“I am looking forward to working with Rheem, Menard’s and the No. 2 XFINITY Series team,” said Kennedy. “I’m thrilled that well-respected brands like Rheem and Menards are willing to lend their support and provide the opportunity to prove what I can do. I may not have the experience that Cup Series drivers do, but I’m confident that I have what it takes to get to Victory Lane.”

Dillon and Menard are excited Kennedy’s addition to their NXS lineup and credits RCR’s partners for allowing young drivers to get seat time in winning equipment.

“I cut my teeth in the XFINITY Series,” said Dillon. “If it hadn’t been for the success I experienced in both the Truck Series and the XFINITY Series, I wouldn’t be driving in the Cup Series now. I understand how important it is to give younger drivers a chance to make a name for themselves and gain valuable experience. They can’t prove themselves unless someone gives them a shot, and I’m glad that Rheem and Menards want to provide Ben that opportunity.”

“It is great that our partners recognize the value in developing young drivers,” said Menard. “They are the future of NASCAR and need to be given chances to race in good equipment at the front of the field. This is a big opportunity for Ben, and I know he’s going to make the most of it with Rheem and Menards on board. He has a lot of talent and this is his chance to show everyone what he’s got.”



The thoughts and opinions expressed here are those of the author and do not necessarily reflect those of, its owners, management or other contributors. Any links contained in this article should not be considered an endorsement.


NASCAR Camping World Truck Series 2016 Recap/2017 Outlook – Ben Kennedy

To say Ben Kennedy had a wild 2016 may be an understatement. From starting the season with Red Horse Racing, then moving to GMS, to making his first XFINITY Series start, to winning his first Camping World Truck Series race and making the Chase. After a season like that, one can only wonder, what’s next for the 24-year-old?


Truck No.:  11, 33

Crew Chief: Scott Zipadelli, Jeff Stankiewicz, Joey Cohen, Marcus Richmond

Team:  Red Horse Racing, GMS Racing

Wins: 1

Top-Fives: 4

Top-10s: 10

Points Finish: 7th

2016 Quick Summary: As noted, Kennedy started the season with Red Horse Racing. The season didn’t start as the two side hoped, and after three finishes outside the top-10, they parted ways.

Left without a ride, Kennedy agreed to terms with GMS Racing, in what was originally a part-time ride.

His first race with the team came at Kansas, and it proved to be a good one as he scored a solid ninth-place finish. As the season went on, Kennedy’s performance began to heat up in the summer months.

From June to August, he captured six top-10’s in nine races, including the Wednesday night race at Bristol. In dramatic fashion, he held off a late charge from Brett Moffitt to win his first race and lock himself in the Chase.

As he entered the Chase, his momentum didn’t slow down, capturing a fourth and then a fifth at Talladega, catapulting him into the Round Of 6. Unfortunately for him, he would not have the same fate in the following three races. After a rough race and altercation with Ben Rhodes at Martinsville, Kennedy would not be able to recover and subsequently he’d be eliminated from championship contention.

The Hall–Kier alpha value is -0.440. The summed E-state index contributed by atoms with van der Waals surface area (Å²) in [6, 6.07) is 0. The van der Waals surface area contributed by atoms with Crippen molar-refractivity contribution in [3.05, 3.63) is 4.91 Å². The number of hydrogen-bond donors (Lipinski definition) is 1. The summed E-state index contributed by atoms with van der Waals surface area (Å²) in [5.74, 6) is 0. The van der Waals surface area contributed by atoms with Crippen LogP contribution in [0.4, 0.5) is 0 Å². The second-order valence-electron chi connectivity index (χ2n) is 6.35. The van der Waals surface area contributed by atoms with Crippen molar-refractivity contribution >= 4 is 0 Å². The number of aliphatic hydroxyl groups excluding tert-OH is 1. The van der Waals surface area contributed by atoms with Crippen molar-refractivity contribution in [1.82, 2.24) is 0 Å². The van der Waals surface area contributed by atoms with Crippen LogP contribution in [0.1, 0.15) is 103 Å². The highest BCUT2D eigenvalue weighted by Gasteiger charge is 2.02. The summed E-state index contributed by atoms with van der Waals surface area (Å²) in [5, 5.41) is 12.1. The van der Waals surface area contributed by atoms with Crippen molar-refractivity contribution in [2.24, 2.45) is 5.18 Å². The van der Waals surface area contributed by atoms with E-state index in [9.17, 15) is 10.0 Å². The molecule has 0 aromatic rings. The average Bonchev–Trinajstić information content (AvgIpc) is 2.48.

2016 Highlight(s): As noted above, Kennedy capturing his first Camping World Truck Series win and going on quite the summer run after being unemployed early in the season serves as quite the highlight of Kennedy’s 2016 season. Another highlight would be capturing a top-10 in his first XFINITY Series start at Iowa, with Richard Childress Racing.

2016 Lowlight(s): After his impressive run to make the Chase, coming up just short of the Championship 4 will ultimately serve as the low point of what was a career year for Kennedy.

2017 Outlook: As of now, Kennedy has not announced any plans for 2017 season. With his performance in 2016, he should be getting attention from both Camping World Truck and XFINITY Series teams.

Mitchell Breuer is a POPULAR SPEED Development Journalist


TWITTER: @MitchellB66

The thoughts and opinions expressed here are those of the author and do not necessarily reflect those of, its owners, management or other contributors. Any links contained in this article should not be considered an endorsement.


Kennedy Eliminated in Round of 6 After Two-Team Effort in 2016

AVONDALE, Ariz. — It was a tale of two teams for Ben Kennedy in 2016, who was eliminated from the Chase Round of 6 on Friday night.

Kennedy, son of International Speedway Corporation CEO Lesa France Kennedy, finished ninth in the Lucas Oil 150 at Phoenix International Raceway, which ended the GMS Racing driver’s title aspirations along with Kyle Busch Motorsports rookie William Byron, who suffered a blown engine after leading 112 laps.

The 24-year-old started the year with Red Horse Racing and drove the No. 11 for the first three races of the season collecting finishes of 23rd, 15th and 11th while driving for Red Horse. Owner Tom DeLoach decided to emphasize focus on Timothy Peters having an opportunity to win the 2016 championship, so his team parted ways with Kennedy.

He joined GMS in April and made his debut with the team at Kansas Speedway in May, where he earned his first top 10 of 2016.